That 2010 study backs up one of Nebel’s preferred study habits. Before big tests, her mom quizzed her on the material. “Now I know that was retrieval practice,” she says. “It’s one of the best ways you can study.” As Nebel got older, she quizzed herself. For example, she might cover up the definitions in her notebook. Then she tried to recall what each term meant.
Such retrieval practice can help nearly everyone, Rawson and others showed in an August 2020 study in Learning and Instruction.This research included college students with an attention problem known as ADHD. It stands for Attention Deficit Hyperactivity Disorder. Overall, retrieval helped students with ADHD and those without the disorder equally well.
“Create a deck of flash cards every time you learn new information,” Sana suggests. “Put questions on one side and the answers on the other side.” Friends can even quiz each other on the phone, she says.
“Try to quiz yourself the way the teacher asks questions,” Nebel adds.
But really grill yourself and your friends, she says. And here’s why. She was part of a team that asked students to write one quiz question for each class period. Students would then answer a question from another classmate. Preliminary data show that students did worse on tests afterward than when the daily quiz questions came from the teacher. Nebel’s team is still analyzing the data. She suspects the students’ questions may have been too simple.
Teachers often dig deeper, she notes. They don’t just ask for definitions. Often, teachers ask students to compare and contrast ideas. That takes some critical thinking.
It’s crucial to test your memory. But it doesn’t really matter how many seconds you spend on each try. That finding comes from a 2016 study by Kornell and others. But it’s important to go the next step, Kornell adds: Check to see if you were right. Then focus on what you got wrong.
“If you don’t find out what the answer is, you’re kind of wasting your time,” he says. On the flip side, checking the answers can make your study time more efficient. You can then focus on where you need the most help.
In fact, making mistakes can be a good thing, argues Stuart Firestein. A Columbia University biologist in New York City, he actually wrote the book on it. It’s called Failure: Why Science is So Successful. Mistakes, he argues, are actually a primary key to learning.
In many cases, it helps to mix up your self-testing. Don’t just focus on one thing. Drill yourself on different concepts. Psychologists call this interleaving.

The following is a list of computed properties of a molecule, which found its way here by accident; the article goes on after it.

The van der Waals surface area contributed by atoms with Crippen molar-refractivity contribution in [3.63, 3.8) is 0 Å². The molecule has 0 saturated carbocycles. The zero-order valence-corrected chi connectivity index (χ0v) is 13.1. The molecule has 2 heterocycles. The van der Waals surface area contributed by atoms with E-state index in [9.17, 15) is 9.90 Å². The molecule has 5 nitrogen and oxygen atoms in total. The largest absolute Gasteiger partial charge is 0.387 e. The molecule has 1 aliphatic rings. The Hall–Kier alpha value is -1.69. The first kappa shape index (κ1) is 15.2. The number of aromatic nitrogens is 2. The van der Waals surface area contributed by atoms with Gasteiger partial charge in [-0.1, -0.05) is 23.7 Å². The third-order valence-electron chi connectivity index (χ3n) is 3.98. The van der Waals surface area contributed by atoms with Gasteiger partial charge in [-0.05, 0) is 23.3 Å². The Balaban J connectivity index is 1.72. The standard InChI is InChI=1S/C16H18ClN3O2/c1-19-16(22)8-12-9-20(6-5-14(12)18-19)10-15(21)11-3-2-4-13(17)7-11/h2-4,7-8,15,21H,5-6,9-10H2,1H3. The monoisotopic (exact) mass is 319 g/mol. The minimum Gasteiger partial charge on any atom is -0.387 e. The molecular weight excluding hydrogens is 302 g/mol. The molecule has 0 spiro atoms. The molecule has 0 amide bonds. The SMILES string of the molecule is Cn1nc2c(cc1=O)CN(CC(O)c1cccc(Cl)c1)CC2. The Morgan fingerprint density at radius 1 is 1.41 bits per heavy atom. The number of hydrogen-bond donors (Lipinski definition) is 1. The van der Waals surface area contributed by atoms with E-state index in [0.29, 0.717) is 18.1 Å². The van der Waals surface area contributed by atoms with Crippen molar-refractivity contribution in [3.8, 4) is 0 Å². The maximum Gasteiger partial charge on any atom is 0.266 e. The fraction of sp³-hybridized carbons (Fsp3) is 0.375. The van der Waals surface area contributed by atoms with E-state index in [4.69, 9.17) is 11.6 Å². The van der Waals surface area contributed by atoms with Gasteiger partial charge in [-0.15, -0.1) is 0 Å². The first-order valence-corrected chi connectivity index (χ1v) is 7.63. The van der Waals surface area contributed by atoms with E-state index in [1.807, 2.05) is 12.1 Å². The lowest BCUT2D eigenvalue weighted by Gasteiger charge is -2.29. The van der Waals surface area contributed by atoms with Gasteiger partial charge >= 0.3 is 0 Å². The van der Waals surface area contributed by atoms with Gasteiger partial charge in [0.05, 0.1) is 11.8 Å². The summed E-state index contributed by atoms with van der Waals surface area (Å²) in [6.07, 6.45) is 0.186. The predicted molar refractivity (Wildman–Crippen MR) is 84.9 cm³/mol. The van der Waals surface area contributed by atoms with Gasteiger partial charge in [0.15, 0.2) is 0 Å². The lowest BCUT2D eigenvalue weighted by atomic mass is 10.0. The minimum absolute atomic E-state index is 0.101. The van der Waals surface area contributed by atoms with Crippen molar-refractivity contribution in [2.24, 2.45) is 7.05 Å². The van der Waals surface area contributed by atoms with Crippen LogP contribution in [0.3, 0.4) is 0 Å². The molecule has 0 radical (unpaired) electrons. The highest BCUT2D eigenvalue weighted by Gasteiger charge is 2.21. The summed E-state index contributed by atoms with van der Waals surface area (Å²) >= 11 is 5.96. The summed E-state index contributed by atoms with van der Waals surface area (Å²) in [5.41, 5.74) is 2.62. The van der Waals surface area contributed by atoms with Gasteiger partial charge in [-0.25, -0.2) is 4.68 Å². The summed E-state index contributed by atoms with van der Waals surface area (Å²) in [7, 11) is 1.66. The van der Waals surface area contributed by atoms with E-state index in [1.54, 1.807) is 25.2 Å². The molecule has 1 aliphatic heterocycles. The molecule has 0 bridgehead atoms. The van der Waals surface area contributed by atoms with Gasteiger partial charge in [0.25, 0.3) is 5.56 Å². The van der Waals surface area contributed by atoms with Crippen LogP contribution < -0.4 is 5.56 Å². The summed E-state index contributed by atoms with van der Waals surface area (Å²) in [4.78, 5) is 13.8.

Actually, your tests usually will have questions mixed up, too. More importantly, interleaving can help you learn better. If you practice one concept over and over “your attention decreases because you know what’s coming up next,” Sana explains. Mix up your practice, and you now space the concepts apart. You can also see how concepts differ, form trends or fit together in some other way.
Suppose, for instance, you’re learning about the volume of different shapes in math. You could do lots of problems on the volume of a wedge. Then you could answer more batches of questions, with each set dealing with just one shape. Or, you could figure out the volume of a cone, followed by a wedge. Next you might find the volume for a half-cone or a spheroid. Then you can mix them up some more. You might even mix in some practice on addition or division.
Rawson and others had groups of college students try each of those approaches. Those who interleaved their practice questions did better than the group that did single-batch practice, the researchers reported last year in Memory & Cognition.
A year earlier, Sana and others showed that interleaving can help students with both strong and weak working memory. Working memory lets you remember where you are in an activity, such as following a recipe.
Pay attention to diagrams and graphs in your class materials, says Nebel. “Those pictures can really boost your memory of this material. And if there aren’t pictures, creating them can be really, really useful.”
“I think these visual representations help you create more complete mental models,” McDaniel says. He and Dung Bui, then also at Washington University, had students listen to a lecture on car brakes and pumps. One group got diagrams and was told to add notes as needed to the diagrams. Another group got an outline for writing notes. The third group just took notes. The outlines helped students if they were otherwise good at building mental models of what they were reading. But in these tests, they found, visual aids helped students across the board.
Even goofy pictures might help. Nikol Rummel is a psychologist at Ruhr University Bochum in Germany. In one study back in 2003, she and others gave cartoon drawings to college students along with information about five scientists who studied intelligence. For example, the text about Alfred Binet came with a drawing of a race car driver. The driver wore a bonnet to protect his brain. Students who saw the drawings did better on a test than did those who got only the text information.